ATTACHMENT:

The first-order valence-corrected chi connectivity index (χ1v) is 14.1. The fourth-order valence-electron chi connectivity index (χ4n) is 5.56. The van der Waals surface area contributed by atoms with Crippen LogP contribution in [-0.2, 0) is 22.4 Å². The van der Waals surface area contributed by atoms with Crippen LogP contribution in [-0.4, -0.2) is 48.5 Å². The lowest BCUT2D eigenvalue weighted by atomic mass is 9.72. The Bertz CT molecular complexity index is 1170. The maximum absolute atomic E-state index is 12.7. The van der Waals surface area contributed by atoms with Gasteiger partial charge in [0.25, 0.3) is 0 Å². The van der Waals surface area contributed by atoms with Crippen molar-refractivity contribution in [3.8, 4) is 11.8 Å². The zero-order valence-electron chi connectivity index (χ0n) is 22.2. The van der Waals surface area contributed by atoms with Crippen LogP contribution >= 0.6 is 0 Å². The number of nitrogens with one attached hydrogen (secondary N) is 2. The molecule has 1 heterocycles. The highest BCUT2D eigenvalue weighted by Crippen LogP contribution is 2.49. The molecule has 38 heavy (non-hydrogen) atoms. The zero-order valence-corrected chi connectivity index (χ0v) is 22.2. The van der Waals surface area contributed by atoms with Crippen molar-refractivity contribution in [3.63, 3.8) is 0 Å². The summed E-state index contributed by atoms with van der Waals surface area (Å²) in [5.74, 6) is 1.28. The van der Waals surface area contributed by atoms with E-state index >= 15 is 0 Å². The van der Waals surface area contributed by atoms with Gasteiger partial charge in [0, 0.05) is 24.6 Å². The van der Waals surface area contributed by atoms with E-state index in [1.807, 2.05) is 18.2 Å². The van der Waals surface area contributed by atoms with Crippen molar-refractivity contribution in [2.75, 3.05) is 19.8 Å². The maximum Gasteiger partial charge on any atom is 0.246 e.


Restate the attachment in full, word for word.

The first-order valence-corrected chi connectivity index (χ1v) is 14.1. The fourth-order valence-electron chi connectivity index (χ4n) is 5.56. The van der Waals surface area contributed by atoms with Crippen LogP contribution in [-0.2, 0) is 22.4 Å². The van der Waals surface area contributed by atoms with Crippen LogP contribution in [-0.4, -0.2) is 48.5 Å². The lowest BCUT2D eigenvalue weighted by atomic mass is 9.72. The Bertz CT molecular complexity index is 1170. The maximum absolute atomic E-state index is 12.7. The van der Waals surface area contributed by atoms with Gasteiger partial charge in [0.25, 0.3) is 0 Å². The van der Waals surface area contributed by atoms with Crippen molar-refractivity contribution in [3.8, 4) is 11.8 Å². The zero-order valence-electron chi connectivity index (χ0n) is 22.2. The van der Waals surface area contributed by atoms with Crippen LogP contribution >= 0.6 is 0 Å². The number of nitrogens with one attached hydrogen (secondary N) is 2. The molecule has 1 heterocycles. The highest BCUT2D eigenvalue weighted by Crippen LogP contribution is 2.49. The molecule has 38 heavy (non-hydrogen) atoms. The zero-order valence-corrected chi connectivity index (χ0v) is 22.2. The van der Waals surface area contributed by atoms with Crippen molar-refractivity contribution in [3.63, 3.8) is 0 Å². The summed E-state index contributed by atoms with van der Waals surface area (Å²) in [5.74, 6) is 1.28. The van der Waals surface area contributed by atoms with E-state index >= 15 is 0 Å². The van der Waals surface area contributed by atoms with Gasteiger partial charge in [0, 0.05) is 24.6 Å². The van der Waals surface area contributed by atoms with E-state index in [1.807, 2.05) is 18.2 Å². The van der Waals surface area contributed by atoms with Crippen molar-refractivity contribution in [2.75, 3.05) is 19.8 Å². The maximum Gasteiger partial charge on any atom is 0.246 e.